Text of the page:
The McDonnell Douglas F-4 Phantom II is a tandem two-seat, twin-engine, all-weather, long-range supersonic jet interceptor and fighter-bomber originally developed for the United States Navy by McDonnell Aircraft.
It first entered service in 1960 with the U.S. Navy. Proving highly adaptable, it was also adopted by the U.S. Marine Corps and the U.S. Air Force, and by the mid-1960s had become a major part of their air arms. The Phantom is a large fighter with a top speed of over Mach 2.2. It can carry more than 18,000 pounds (8,400 kg) of weapons on nine external hardpoints, including air-to-air missiles, air-to-ground missiles, and various bombs.
The F-4, like other interceptors of its time, was designed without an internal cannon. Later models incorporated an M61 Vulcan rotary cannon. Beginning in 1959, it set 15 world records for in-flight performance, including an absolute speed record, and an absolute altitude record.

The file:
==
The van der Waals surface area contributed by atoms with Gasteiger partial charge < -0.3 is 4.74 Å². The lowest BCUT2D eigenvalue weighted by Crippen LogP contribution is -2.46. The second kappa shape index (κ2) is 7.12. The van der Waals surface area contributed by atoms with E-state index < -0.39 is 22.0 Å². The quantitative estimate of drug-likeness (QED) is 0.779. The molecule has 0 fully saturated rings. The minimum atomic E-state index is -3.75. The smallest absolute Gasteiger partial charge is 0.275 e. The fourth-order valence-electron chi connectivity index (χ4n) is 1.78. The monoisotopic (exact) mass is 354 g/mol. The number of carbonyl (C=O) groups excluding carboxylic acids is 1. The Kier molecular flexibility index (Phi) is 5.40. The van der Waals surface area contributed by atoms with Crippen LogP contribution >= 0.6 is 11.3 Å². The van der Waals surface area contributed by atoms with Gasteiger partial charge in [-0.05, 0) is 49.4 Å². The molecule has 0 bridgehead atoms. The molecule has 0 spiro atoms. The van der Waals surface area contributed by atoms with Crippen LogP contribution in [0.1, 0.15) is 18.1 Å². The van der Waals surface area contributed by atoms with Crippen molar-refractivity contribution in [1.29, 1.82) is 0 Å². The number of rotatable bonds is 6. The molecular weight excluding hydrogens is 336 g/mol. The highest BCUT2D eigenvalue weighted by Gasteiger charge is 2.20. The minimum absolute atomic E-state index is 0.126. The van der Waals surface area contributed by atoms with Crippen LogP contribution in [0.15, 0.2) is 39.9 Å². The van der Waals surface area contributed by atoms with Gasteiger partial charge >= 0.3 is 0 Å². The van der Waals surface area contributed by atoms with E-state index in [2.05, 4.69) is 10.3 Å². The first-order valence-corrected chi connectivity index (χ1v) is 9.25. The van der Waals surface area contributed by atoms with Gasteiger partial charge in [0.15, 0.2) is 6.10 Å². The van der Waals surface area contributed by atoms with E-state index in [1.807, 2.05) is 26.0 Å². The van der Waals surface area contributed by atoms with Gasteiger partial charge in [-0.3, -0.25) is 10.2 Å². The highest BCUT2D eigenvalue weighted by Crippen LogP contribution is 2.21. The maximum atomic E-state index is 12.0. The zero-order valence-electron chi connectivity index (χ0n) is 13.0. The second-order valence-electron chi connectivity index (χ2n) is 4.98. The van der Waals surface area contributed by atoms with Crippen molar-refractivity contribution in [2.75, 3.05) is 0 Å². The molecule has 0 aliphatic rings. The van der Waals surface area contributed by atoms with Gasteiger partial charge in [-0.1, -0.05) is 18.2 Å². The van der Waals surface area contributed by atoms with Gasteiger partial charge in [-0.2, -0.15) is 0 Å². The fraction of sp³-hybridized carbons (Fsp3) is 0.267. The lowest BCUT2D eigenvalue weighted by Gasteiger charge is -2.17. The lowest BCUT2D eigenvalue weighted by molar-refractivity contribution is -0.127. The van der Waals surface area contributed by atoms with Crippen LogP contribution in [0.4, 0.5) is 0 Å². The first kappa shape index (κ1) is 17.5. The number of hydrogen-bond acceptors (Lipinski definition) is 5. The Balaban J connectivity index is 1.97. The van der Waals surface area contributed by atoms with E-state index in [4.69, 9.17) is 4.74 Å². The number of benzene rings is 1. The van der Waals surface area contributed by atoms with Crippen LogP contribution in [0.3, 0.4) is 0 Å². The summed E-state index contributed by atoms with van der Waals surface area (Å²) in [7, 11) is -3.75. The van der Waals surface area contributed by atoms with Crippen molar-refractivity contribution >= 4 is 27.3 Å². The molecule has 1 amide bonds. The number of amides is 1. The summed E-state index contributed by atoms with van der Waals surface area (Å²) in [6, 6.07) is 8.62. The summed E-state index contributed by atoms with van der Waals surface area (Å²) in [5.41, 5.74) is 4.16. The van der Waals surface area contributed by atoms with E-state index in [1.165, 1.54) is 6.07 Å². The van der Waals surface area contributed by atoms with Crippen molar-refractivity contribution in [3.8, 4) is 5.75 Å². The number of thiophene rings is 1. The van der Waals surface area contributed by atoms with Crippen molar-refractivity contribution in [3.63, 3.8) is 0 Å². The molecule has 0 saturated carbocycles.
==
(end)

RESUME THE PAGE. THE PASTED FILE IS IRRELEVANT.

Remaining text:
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- Wingspan 37.8ft (11.5m)
- Length 51.3ft (15.6m)
- Height 16.2ft (4.9m)
- Empty Weight 27,432lbs (12,443kg)
- Loaded Weight 48,575lbs (22,033kg)
- Power/Weight Ratio 1.387
- Wing Loading 165.9lbs/ft2 (810.2kg/m2)
- Wing Area 292.7ft2 (27.2m2)
- Drag Points 8195
- Number of Parts 270
- Control Surfaces 5